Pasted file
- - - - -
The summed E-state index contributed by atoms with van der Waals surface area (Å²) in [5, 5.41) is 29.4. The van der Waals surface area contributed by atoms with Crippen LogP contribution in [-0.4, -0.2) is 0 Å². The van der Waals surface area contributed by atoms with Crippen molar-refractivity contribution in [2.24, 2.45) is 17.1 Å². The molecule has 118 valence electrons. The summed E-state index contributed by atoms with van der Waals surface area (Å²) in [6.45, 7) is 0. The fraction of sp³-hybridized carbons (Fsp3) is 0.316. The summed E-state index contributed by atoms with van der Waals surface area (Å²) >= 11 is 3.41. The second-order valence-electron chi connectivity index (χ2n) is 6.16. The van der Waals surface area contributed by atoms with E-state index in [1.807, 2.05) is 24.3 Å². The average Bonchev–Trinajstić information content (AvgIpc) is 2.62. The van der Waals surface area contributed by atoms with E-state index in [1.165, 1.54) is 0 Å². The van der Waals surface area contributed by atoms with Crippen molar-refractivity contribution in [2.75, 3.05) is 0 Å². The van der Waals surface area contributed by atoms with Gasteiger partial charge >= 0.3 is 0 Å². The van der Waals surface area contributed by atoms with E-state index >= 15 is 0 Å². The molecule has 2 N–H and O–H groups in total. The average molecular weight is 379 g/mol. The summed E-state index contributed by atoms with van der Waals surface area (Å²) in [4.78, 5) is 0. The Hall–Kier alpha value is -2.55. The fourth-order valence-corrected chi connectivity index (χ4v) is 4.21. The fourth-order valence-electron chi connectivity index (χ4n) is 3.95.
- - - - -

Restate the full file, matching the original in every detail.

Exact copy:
The summed E-state index contributed by atoms with van der Waals surface area (Å²) in [5, 5.41) is 29.4. The van der Waals surface area contributed by atoms with Crippen LogP contribution in [-0.4, -0.2) is 0 Å². The van der Waals surface area contributed by atoms with Crippen molar-refractivity contribution in [2.24, 2.45) is 17.1 Å². The molecule has 118 valence electrons. The summed E-state index contributed by atoms with van der Waals surface area (Å²) in [6.45, 7) is 0. The fraction of sp³-hybridized carbons (Fsp3) is 0.316. The summed E-state index contributed by atoms with van der Waals surface area (Å²) >= 11 is 3.41. The second-order valence-electron chi connectivity index (χ2n) is 6.16. The van der Waals surface area contributed by atoms with E-state index in [1.807, 2.05) is 24.3 Å². The average Bonchev–Trinajstić information content (AvgIpc) is 2.62. The van der Waals surface area contributed by atoms with E-state index in [1.165, 1.54) is 0 Å². The van der Waals surface area contributed by atoms with Crippen molar-refractivity contribution in [2.75, 3.05) is 0 Å². The van der Waals surface area contributed by atoms with Gasteiger partial charge >= 0.3 is 0 Å². The van der Waals surface area contributed by atoms with E-state index >= 15 is 0 Å². The molecule has 2 N–H and O–H groups in total. The average molecular weight is 379 g/mol. The summed E-state index contributed by atoms with van der Waals surface area (Å²) in [4.78, 5) is 0. The Hall–Kier alpha value is -2.55. The fourth-order valence-corrected chi connectivity index (χ4v) is 4.21. The fourth-order valence-electron chi connectivity index (χ4n) is 3.95.